Delivering Your Presentation
Avoid trying to dazzle your audience with impressive
looking equations or complicated lines of reasoning.
Tell'em what you're going say...
n effective way to emphasize the take-away message is to
repeat it several times during your talkwithout seeming
repetitious, of course. This can be accomplished by presenting an outline
of your talk at the beginning. After presenting the arguments
that support your take-away message, you can recap these points
at the end of your talk.
A typical outline for a talk looks like this:
- Point 1
- Point 2
- Point 3
where points 1-3 represent the take-away message.
Some speakers like to return to the outline slide after each
point is covered, to show the logical progression through the talk.
The outline almost invariably contains some type of introduction
as the first point. Whether the audience is a group of experts
in the field or a group of novices, all audiences require some type
of introduction to your topic. Such an introduction will attempt
to place the subject of the talk into a wider context; it will also
sometimes review some of the background material (e.g., history,
terminology, and notation) needed to understand
For an audience of non-specialists,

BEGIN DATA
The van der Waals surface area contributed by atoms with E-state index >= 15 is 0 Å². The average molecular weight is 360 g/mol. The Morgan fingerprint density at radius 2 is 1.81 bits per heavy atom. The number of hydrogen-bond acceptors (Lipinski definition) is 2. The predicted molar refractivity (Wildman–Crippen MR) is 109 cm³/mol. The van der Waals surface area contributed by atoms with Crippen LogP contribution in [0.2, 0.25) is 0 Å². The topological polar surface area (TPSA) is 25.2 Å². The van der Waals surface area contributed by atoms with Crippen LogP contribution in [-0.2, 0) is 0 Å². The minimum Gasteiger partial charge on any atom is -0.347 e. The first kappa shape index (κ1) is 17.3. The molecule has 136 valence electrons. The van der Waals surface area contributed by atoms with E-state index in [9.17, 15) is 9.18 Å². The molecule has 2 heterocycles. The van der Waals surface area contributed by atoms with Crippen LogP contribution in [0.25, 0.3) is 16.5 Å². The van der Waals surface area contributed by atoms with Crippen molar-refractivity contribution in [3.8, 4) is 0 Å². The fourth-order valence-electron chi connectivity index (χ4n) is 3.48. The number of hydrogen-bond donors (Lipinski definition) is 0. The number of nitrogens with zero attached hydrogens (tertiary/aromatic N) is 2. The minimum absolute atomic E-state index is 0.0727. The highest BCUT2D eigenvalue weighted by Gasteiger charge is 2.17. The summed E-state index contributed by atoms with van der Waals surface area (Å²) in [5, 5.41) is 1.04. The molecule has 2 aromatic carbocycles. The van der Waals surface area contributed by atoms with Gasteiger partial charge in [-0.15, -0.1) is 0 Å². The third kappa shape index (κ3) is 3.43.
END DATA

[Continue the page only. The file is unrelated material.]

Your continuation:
the introduction may take up
as much as half the time of the talk. Always start with what you
know the audience knows, to make them comfortable at the
The points of the outline should be organized in logical fashion,
so that point 2 follows logically from point 1, point 3 from point 2,
and so forth. Try to plan the talk with an easy-to-follow storyline.
To catch audience attention, you can feed them interesting tidbits
to be explained later in the talk.
Avoid trying to dazzle your audience with impressive looking
equations or complicated lines of reasoning. Your aim should
be to educate, not to impress. Even the most seasoned expert
in the field will not be impressed by an unintelligible, overly
nce you have placed the subject of your talk into the proper
context and have reviewed the necessary background material,
it is time to convey the essence of each of the points in your
take-away message in an effective manner. This is where you
will spend most time, but it may not be the part that the
audience will remember most.
Follow your outline. Present, in
the simplest way possible, the arguments
that support each point in your outline. A useful rule of thumb
is to use a new slide for the presentation of each new idea, or argument.
More on this later.
Tell'em what you've said.
t the end of your presentation, it is a good idea
to recap the take-away message. The usual way to do this is to
provide a summary slide, with the take-away message shown
in point form. This summary will usually
conclude your presentation, except in the case of thesis
presentations, where it is typical to provide some suggestions
for further work. If appropriate, you can invite the audience
to ask questions at this point.|
Frank R. Kschischang, September 4, 1995,